Anyone Else Ever Inherit an Onion

Here’s the thing, most people inherit money, jewelry, real estate, not me, no I inherited an onion. Oh, yes I did. Now, it’s not normal to have a fear of houseplants. Or is it? Houseplants make me nervous. I mean they’re beautiful and alive and help put oxygen in the air and all that but . . . and here’s the problem—I routinely kill them. I don’t mean too. I really try to nurture them, water them, talk to them, give them sunlight and yet, they still turn brown and die. My green thumb is black and cloaked in despair. Up until now I’ve managed quite nicely with zero plants in my home. But that’s changed and I’m quite frantic.

Right now I have three plants that are making me very, very nervous. These plants I inherited after my mom, Flossie died in November. Now I know what you are thinking, so what, they’re just plants. Give them away if you can’t keep them alive—it’s not like they’re toddlers or . . . dogs. But, here’s the thing, these plants come with a legacy. That’s right a botanical legacy that reaches back into my childhood.

The first of these plants is the ONION. That’s right, the ONION. This onion has been in the family for over sixty years! My mother said she received it from a woman who told it was old then—over sixty years ago. So you see, this onion, this pregnant onion as y other called it, has been part of my life—forever. And it’s pregnant! It’s always pregnant. You see it develops these little bulges that burst and send forth another teeny, tiny onion that then drops into the soil below and hopefully takes root, grows, matures and carries on the process. To date I have no idea how many generations of onion have come from this one, original onion. But now it is in my possession and I’m scared to death it’s going to die. I promised Flossie I’d care for it. But it’s not looking too good. I look at it and worry. I water it and worry. I pull brown dead stuff off it and worry. I give it light and worry. I shield it from the light and worry. It’s extremely nerve-wracking to own an eighty year-old onion. I was wondering if some botanical museum would like it.

Along with the onion I became the proud mother of this giant Crown of Thorns plant, tree cactus thing. Now it’s not as old as the onion. But it’s just as famous. My mother ahs one several blue ribbons in plant competitions for it. And now, alas, it’s in my care. It’s making me very nervous. I’m trying to do right by it. I’ve rearranged my living room to accommodate it, so that it would receive optimal sunlight. I’ve read about it. How can you tell if a succulent is dormant? I can’t. I water it, I don’t water it. I spritz its leaves. I’ve considered installing a plant light. I know the thing enjoys distress. It is a cactus after all. A succulent. Everyday I watch another leaf turn yellow, wither and fall to the ground. It makes me said. I put my mother’s picture near it, hoping it would help. Not so much.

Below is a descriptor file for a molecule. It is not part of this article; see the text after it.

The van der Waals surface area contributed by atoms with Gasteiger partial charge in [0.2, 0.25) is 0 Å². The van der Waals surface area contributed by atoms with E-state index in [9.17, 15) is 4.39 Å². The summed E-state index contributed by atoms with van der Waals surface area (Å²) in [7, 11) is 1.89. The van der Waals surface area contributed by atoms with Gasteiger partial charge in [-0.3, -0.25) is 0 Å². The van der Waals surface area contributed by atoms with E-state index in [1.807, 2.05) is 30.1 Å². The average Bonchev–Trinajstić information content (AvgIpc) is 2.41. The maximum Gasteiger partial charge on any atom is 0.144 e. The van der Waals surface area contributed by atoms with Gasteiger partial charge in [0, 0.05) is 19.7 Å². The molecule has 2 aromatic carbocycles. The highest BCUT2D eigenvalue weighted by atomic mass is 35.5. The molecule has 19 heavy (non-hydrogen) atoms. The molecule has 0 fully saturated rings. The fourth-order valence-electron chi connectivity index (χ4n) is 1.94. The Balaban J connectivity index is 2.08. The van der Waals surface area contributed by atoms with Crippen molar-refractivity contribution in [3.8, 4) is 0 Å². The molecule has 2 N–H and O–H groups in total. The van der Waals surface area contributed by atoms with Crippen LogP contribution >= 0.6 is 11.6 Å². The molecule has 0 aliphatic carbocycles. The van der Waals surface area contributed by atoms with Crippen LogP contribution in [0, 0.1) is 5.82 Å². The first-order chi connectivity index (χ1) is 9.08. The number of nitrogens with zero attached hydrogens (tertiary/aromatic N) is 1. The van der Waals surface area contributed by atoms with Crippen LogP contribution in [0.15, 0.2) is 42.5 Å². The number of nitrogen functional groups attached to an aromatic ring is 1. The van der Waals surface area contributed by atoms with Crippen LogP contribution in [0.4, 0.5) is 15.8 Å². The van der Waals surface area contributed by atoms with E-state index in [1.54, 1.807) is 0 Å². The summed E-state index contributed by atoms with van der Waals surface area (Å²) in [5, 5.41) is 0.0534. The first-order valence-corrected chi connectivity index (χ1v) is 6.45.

So there you have it. My saga of the houseplant inheritance. A couple of bucks would have been better—that I can deal with. I could really use some advice.


Ramona Richards said...

I'd love to help, but my thumb is as black as yours. I used to lie to my plant-wunderkind mother about the now-dead plants she'd given me, then gave up. She even brought one BACK to life that I'd killed. The worst was when I managed to slaughter a cactus that had been given to us at my dad's funeral.

Good luck with that onion. I'd definitely be looking into that museum thing...

Caroline said...

Short on the advice. Sorry!

Marti Pieper said...

I have a green thumb for outside plants, but those mysterious inside ones?--not so much.

On the succulent: I read about someone who also had a black thumb but watched the weather report for an Arizona desert. When it rained there, she watered her cactus. It worked.

At least it's an idea.

Chris Loehmer said...

Sorry, but I am absolutely no help either. My sister had an ivy for years, which I inherited when she died. I think it lasted a couple months in my house. I have a few plants - like I know what they are? - which I pretty hardy. I water them when they start to wilt and that's about all I do for them. Anything more than that is beyond me. Good luck, and don't sweat it too much. What will be, will be.

Pam Halter said...

I kill house plants, too.

But here's an idea. Let's make cheesesteaks!! ;)

Diana said...

Go with Marti's advice- I heard that one before-
I inherited my Dads car- He died Dec 10th fell ill over Thanksgiving.
It is a Subaru and 9 news newer than my Honda. It has a Cracked windshield and needs other repairs. I have lain awake at night over the decision to keep it, transfer the title- sell my Honda and put it on our insurance. Yet I want it because it was my Dads and I want to hold onto everything that was his. Someday I will part with all the little things I scarfed up before my brothers packed things off to Goodwill, but I need these things around me right now.
BTW Are you scheduled for a Spring release? Can wait.

Joyce Magnin said...

Diana, I am so sorry about your Dad. I know what you mean about hanging on to things. It's tough being an orphan. And yes. Spring Release--Griselda Takes Flight.